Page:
There are two fundamental approaches to innovation – “do better” and “do different[ly].” “Do better” can be described as “inside-the-box” innovation, where the innovation is limited by what the organization has done before. “Do different” is, instead, “outside the box,” often known as “disruptive innovation.” It changes the game, not just the moves. Often, when people think of innovation, this is the kind of thing that comes to mind. The wheel, the airplane, the telephone, the computer, for example.
In our Managing Innovation program, we use the following definition of innovation: Creating value from an idea that is new to you. The key words here are “value” and “new to you.” The idea doesn’t have to be new to the world – that’s an invention. But an invention that doesn’t create value of some kind can’t be considered an innovation.
Apple’s iPhone 6 and 6 Plus sales have been so successful – ten million sold in three days, higher than the nine million new iPhones it sold all of last year. One might assume that this was a “do different” innovation. In fact, this was not the case. Using a “do better” approach, they considered the screen size of their previous iPhones and added a larger screen to the iPhone 6 and 6 Plus. This strategy was based on, “…growing consumer demand for smartphones with bigger screens.” (in other words, people were buying “phablets” from other manufacturers!) Of course, there are many improvements and added features, but on the whole, it’s a continuation of what they – and others – have produced in the past.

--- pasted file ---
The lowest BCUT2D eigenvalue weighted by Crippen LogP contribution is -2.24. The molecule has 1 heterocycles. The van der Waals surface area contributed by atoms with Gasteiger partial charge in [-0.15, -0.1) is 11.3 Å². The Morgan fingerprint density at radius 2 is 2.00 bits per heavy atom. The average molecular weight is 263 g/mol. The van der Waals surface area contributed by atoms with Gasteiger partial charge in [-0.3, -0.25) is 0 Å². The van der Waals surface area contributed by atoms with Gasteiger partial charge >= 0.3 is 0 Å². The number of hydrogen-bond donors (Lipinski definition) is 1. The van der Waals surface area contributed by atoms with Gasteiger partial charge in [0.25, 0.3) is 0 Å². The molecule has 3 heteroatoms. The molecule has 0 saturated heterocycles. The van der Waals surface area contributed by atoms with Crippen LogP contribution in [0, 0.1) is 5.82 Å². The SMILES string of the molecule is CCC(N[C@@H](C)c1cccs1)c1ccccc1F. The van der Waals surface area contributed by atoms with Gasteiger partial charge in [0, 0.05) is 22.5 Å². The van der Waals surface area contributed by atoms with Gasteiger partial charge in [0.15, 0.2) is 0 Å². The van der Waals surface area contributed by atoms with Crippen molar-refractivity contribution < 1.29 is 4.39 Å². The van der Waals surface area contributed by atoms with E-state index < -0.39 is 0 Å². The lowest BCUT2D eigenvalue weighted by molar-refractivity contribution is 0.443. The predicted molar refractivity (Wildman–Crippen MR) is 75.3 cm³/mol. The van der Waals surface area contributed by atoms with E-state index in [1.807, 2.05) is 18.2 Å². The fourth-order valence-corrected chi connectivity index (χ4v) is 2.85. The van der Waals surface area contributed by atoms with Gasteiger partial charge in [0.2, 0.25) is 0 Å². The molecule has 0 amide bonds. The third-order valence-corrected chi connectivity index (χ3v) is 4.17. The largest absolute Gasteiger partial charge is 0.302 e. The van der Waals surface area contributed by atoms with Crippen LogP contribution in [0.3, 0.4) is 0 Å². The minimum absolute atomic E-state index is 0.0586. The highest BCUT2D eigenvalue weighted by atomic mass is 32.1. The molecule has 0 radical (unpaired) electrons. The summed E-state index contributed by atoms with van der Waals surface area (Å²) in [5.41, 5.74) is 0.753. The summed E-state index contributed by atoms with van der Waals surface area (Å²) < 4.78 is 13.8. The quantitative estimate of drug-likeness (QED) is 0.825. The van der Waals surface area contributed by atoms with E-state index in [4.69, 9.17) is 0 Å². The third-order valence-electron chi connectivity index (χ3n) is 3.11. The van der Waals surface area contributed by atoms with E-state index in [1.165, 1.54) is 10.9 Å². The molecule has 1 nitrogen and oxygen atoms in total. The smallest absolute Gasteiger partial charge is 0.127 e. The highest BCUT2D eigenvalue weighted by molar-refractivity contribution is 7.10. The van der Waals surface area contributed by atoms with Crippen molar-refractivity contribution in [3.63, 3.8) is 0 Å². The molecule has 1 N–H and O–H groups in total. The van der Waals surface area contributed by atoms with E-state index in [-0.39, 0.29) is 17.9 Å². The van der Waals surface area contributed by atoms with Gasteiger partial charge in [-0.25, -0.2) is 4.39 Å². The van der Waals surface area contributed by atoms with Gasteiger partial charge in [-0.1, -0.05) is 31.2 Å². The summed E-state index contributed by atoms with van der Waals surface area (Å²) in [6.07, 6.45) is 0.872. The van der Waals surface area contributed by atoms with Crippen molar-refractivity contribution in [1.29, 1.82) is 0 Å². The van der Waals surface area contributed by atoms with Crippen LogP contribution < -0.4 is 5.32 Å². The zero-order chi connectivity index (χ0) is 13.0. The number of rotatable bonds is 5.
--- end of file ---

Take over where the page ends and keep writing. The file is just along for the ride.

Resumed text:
Apple’s successful use of the “do better” innovation approach reminds us not to disregard micro-innovation. In some cases such as this one, it’s important to take a step back from the larger “do different” innovations (more like the first smartphone – which was, itself, an incremental improvement on cell phones which were an improvement on – well, you get the picture) and consider what “do better” changes you could make in your products or services that would bring greater value to your customers. You never know…like Apple, your “do better” innovations could “do better” than your “do different” ones.
B. Kim Barnes & Rebecca Stern